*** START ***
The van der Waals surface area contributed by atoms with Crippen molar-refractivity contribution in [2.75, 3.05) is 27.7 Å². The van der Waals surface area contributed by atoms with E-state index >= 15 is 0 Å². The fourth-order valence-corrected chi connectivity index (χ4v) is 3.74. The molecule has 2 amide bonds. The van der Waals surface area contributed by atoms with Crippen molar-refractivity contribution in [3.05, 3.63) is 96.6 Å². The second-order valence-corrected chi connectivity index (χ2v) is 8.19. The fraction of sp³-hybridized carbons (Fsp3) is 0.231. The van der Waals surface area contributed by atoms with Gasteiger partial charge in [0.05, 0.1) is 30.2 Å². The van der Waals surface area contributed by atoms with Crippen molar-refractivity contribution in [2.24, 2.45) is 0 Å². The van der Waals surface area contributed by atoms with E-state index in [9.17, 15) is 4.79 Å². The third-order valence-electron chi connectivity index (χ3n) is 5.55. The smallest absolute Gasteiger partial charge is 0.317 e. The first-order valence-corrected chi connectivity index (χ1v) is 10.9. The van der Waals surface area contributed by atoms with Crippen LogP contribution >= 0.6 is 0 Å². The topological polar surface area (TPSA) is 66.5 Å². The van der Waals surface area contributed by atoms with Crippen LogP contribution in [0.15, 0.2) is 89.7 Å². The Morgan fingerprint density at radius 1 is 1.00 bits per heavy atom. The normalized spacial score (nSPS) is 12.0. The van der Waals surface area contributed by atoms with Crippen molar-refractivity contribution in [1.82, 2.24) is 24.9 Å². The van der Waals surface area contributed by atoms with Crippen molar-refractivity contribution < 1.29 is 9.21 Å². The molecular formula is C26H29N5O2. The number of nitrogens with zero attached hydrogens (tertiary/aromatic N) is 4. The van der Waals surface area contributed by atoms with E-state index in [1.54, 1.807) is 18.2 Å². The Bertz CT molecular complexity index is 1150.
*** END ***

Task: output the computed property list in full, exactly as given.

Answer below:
The van der Waals surface area contributed by atoms with Crippen molar-refractivity contribution in [2.75, 3.05) is 27.7 Å². The van der Waals surface area contributed by atoms with E-state index >= 15 is 0 Å². The fourth-order valence-corrected chi connectivity index (χ4v) is 3.74. The molecule has 2 amide bonds. The van der Waals surface area contributed by atoms with Crippen molar-refractivity contribution in [3.05, 3.63) is 96.6 Å². The second-order valence-corrected chi connectivity index (χ2v) is 8.19. The fraction of sp³-hybridized carbons (Fsp3) is 0.231. The van der Waals surface area contributed by atoms with Gasteiger partial charge in [0.05, 0.1) is 30.2 Å². The van der Waals surface area contributed by atoms with Crippen molar-refractivity contribution in [2.24, 2.45) is 0 Å². The van der Waals surface area contributed by atoms with E-state index in [9.17, 15) is 4.79 Å². The third-order valence-electron chi connectivity index (χ3n) is 5.55. The smallest absolute Gasteiger partial charge is 0.317 e. The first-order valence-corrected chi connectivity index (χ1v) is 10.9. The van der Waals surface area contributed by atoms with Crippen LogP contribution >= 0.6 is 0 Å². The topological polar surface area (TPSA) is 66.5 Å². The van der Waals surface area contributed by atoms with Crippen LogP contribution in [0.15, 0.2) is 89.7 Å². The Morgan fingerprint density at radius 1 is 1.00 bits per heavy atom. The normalized spacial score (nSPS) is 12.0. The van der Waals surface area contributed by atoms with Crippen molar-refractivity contribution in [1.82, 2.24) is 24.9 Å². The van der Waals surface area contributed by atoms with Crippen molar-refractivity contribution < 1.29 is 9.21 Å². The molecular formula is C26H29N5O2. The number of nitrogens with zero attached hydrogens (tertiary/aromatic N) is 4. The van der Waals surface area contributed by atoms with E-state index in [1.54, 1.807) is 18.2 Å². The Bertz CT molecular complexity index is 1150.